COUNTDOWN – 13 DAYS!!
Yesterday’s hike at Sugarcreek MetroPark was filled with sunshine, fresh air, people and dogs. This is quite a popular trail-running spot and a great place to exercise your dog. With spring stretching its morning arms in beauty, people want to be part of the experience. Today I passed three different groups of folks with binoculars straining to catch site of the early spring birds. This is such an ideal time with the barren branches providing minimal camouflage for our feathery friends of song. Dogs of all sizes and shapes were sniffing the air in search of wild game. Some K-9s were in great shape with tails wagging and heads darting back and forth with a true spirit of adventure. Other dogs appeared to have a case of winter inactivity as they walked with floppy tails and open mouths looking for air.
I get a lot of strange looks as I hike this loop trail with a 35-pound pack on my back – my tent and extra pair of shoes attached to my pack cause some to wonder what in the world I am doing and have I lost my way or just my mind. I also receive lots of smiles and greetings, lots of nods and grunts, and an occasional failure to acknowledge my existence. Some are hesitant to say much the first time we pass each other going in opposite directions. I always say something like “Hi, great day for a walk!” – then on the second pass, there is a bigger smile when I comment, “Hello, again”, and by the third encounter, it’s almost like we know each other as friends. I think they’ve some to realize that the homeless guy is harmless.
There was a handsome, middle-aged couple hiking down the hill as I was making my way up. We smiled at each other and I gave my normal greeting. They responded in kind. When the loop brought us back together, I could tell by the look on the man’s face that he wanted to stop and chat. I slowed down and smiled. He said, “Are you making a trip soon?” I shared about my Appalachian Trail adventure and that I was leaving in 2 weeks. His wife’s face light up with smiles, “He told me that he thought it might be the A.T. – what an exciting experience! Have a great time.” After a brief chat, I was on my way with an encouraged attitude.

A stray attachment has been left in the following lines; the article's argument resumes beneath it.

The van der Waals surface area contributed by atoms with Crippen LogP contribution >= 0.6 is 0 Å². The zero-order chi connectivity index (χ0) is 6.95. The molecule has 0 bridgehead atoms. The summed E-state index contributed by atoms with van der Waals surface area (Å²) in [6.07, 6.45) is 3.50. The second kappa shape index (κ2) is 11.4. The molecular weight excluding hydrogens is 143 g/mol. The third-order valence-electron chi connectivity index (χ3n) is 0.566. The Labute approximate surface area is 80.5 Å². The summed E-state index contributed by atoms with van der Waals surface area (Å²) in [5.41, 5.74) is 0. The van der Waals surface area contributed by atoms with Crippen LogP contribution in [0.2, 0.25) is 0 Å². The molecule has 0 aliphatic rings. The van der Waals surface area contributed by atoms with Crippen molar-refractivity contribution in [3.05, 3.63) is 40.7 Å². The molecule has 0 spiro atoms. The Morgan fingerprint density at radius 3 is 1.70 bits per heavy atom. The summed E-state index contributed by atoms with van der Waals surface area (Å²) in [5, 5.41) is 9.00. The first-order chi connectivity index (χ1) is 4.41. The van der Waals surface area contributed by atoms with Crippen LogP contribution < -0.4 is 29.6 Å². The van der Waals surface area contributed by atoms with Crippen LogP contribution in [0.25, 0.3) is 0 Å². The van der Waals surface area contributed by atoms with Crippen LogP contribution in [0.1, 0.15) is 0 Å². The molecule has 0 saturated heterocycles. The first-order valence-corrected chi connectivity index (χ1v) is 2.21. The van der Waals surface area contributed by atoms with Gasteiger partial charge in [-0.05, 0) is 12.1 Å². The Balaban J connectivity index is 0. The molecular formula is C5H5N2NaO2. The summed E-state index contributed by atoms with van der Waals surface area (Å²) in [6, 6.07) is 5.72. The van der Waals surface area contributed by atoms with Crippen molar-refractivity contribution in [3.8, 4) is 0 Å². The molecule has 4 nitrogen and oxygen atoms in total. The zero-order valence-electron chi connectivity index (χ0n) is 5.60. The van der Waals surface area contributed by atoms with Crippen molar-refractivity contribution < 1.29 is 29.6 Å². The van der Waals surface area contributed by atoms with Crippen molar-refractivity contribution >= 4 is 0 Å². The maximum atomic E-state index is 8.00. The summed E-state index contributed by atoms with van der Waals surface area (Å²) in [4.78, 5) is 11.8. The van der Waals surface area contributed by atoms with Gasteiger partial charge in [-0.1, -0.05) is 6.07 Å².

I thought I was making pretty good time and maintaining a healthy pace, when a single walker overtook me and within a minute was out of eyesight. As she passed she asked, “Training for sometime special?” I smiled and quickly responded, “The Appalachian Trail – I leave in 2 weeks.” She looked back and shared, “Thought so, no one walks around here with such a pack unless they are seriously focused on something bigger – best of luck!” I waved and said, “Thanks a lot. Have a great day,” knowing that my hike had very little to do with luck and everything to do with God’s hand of protection and guidance.
At the beginning of my last loop, there was a couple who had just entered the path going in my same direction. They were accompanied by one of the biggest dogs I have ever seen. It was a huge white Great Dane with black spots (kind of looked like a Dalmatian on steroids). There were not walking very fast and I knew I would need to pass them on the left. I was about 20 feet way from them when the man turned around to let me pass – the dog was as docile as he could be, standing 4 ½ feet tall and weighing in at 300 pounds (my estimates!) The man asked if I were preparing for a long hike. My normal A.T. explanation met with smiles. He and his wife have just gotten into backpacking and they are planning an 80-mile hike in May. I figure they could just ride the dog if they get tired. They were a very friendly couple and I was glad to have had a brief talk about their plans.